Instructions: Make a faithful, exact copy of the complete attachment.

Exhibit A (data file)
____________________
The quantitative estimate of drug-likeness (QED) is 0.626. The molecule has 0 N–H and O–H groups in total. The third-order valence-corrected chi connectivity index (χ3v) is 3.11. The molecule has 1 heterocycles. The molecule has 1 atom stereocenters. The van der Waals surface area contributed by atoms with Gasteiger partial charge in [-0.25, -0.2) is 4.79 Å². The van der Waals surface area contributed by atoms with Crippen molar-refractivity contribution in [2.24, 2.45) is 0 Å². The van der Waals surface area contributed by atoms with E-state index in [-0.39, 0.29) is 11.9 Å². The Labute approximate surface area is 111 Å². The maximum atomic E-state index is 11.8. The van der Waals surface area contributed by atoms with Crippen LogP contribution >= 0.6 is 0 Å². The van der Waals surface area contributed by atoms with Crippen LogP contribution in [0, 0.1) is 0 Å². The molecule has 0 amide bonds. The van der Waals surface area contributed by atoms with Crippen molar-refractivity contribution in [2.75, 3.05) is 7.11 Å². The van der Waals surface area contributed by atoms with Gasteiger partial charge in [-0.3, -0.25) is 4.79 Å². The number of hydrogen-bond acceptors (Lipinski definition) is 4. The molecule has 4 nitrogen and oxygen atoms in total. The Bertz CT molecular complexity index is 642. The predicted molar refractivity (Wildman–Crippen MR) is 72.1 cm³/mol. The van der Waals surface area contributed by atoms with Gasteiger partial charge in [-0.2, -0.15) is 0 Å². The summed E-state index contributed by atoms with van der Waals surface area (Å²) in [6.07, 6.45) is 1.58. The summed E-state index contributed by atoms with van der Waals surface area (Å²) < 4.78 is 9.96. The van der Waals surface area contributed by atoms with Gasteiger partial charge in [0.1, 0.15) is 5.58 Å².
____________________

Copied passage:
The quantitative estimate of drug-likeness (QED) is 0.626. The molecule has 0 N–H and O–H groups in total. The third-order valence-corrected chi connectivity index (χ3v) is 3.11. The molecule has 1 heterocycles. The molecule has 1 atom stereocenters. The van der Waals surface area contributed by atoms with Gasteiger partial charge in [-0.25, -0.2) is 4.79 Å². The van der Waals surface area contributed by atoms with Crippen molar-refractivity contribution in [2.24, 2.45) is 0 Å². The van der Waals surface area contributed by atoms with E-state index in [-0.39, 0.29) is 11.9 Å². The Labute approximate surface area is 111 Å². The maximum atomic E-state index is 11.8. The van der Waals surface area contributed by atoms with Crippen LogP contribution >= 0.6 is 0 Å². The van der Waals surface area contributed by atoms with Crippen LogP contribution in [0, 0.1) is 0 Å². The molecule has 0 amide bonds. The van der Waals surface area contributed by atoms with Crippen molar-refractivity contribution in [2.75, 3.05) is 7.11 Å². The van der Waals surface area contributed by atoms with Gasteiger partial charge in [-0.3, -0.25) is 4.79 Å². The number of hydrogen-bond acceptors (Lipinski definition) is 4. The molecule has 4 nitrogen and oxygen atoms in total. The Bertz CT molecular complexity index is 642. The predicted molar refractivity (Wildman–Crippen MR) is 72.1 cm³/mol. The van der Waals surface area contributed by atoms with Gasteiger partial charge in [-0.2, -0.15) is 0 Å². The summed E-state index contributed by atoms with van der Waals surface area (Å²) in [6.07, 6.45) is 1.58. The summed E-state index contributed by atoms with van der Waals surface area (Å²) < 4.78 is 9.96. The van der Waals surface area contributed by atoms with Gasteiger partial charge in [0.1, 0.15) is 5.58 Å².